1. Annoyingly insensitive or slow to understand.
2. Difficult to understand.
Props to Dictionary.com for helping me with this blog post …
We’re all professional audience members, so we’ve heard the obtuse speaker before. That’s the one who leaves us thinking we missed something we probably should have known or picked up? Or we leave thinking s/he spoke in circles but never got anywhere? Or we’re frustrated because the s/he spoke over our heads and never bothered to find out or figure out if we were keeping up?
Obtuse speakers are egocentric, not audience-centric. When it’s your turn to speak, give more than just superficial thought to your audience. And if you don’t know enough about them ahead of time, throw (what you think is correct) protocol out the window and ask them … ! Yep, just ask. That’s right, either open, or take a pause, and solicit input from your audience to gauge their interest or knowledge levels. It will accomplish two things: 1. you will earn big engagement and connection points with your audience; and 2. you will avoid being obtuse. Thankfully.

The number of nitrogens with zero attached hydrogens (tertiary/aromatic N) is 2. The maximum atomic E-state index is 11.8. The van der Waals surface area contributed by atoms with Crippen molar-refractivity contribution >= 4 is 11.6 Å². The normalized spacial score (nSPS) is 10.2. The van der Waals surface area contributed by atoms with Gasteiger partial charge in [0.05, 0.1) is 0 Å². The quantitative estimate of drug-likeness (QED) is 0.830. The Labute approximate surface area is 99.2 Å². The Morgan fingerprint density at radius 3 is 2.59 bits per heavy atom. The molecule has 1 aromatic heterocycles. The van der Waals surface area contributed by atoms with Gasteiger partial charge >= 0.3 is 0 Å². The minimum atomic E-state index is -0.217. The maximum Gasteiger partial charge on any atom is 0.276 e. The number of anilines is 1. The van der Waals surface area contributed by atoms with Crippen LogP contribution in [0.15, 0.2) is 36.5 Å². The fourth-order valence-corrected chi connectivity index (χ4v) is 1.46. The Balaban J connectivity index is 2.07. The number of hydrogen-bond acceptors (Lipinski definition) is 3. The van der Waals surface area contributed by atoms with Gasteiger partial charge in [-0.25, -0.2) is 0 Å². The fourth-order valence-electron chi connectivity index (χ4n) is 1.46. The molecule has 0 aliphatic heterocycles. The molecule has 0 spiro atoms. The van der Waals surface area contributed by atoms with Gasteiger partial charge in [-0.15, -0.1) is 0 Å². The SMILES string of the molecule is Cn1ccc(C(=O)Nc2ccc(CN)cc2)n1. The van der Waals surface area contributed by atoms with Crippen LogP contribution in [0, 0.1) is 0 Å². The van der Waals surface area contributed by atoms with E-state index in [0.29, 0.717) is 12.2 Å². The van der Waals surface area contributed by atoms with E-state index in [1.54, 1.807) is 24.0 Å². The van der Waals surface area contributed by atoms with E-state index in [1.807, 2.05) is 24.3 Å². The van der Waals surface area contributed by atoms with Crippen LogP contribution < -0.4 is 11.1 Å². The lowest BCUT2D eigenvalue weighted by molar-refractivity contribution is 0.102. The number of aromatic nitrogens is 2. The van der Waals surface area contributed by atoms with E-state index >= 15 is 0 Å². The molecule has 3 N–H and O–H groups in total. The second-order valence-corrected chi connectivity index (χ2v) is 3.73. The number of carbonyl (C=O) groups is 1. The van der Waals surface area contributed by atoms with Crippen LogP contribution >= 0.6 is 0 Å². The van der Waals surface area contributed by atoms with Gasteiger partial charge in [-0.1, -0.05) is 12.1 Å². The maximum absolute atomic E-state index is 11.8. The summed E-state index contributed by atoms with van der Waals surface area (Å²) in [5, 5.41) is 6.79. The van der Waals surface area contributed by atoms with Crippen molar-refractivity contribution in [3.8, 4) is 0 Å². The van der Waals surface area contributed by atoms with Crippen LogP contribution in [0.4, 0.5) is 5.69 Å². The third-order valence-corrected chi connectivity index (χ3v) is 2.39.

Communications Coach at SmartMouth Communications
SmartMouth Founder and Principal Beth Noymer Levine is a Communications Coach who is emerging as one of the country’s leading voices on how to prepare and deliver speeches and presentations that actually work for both the audience and the speaker.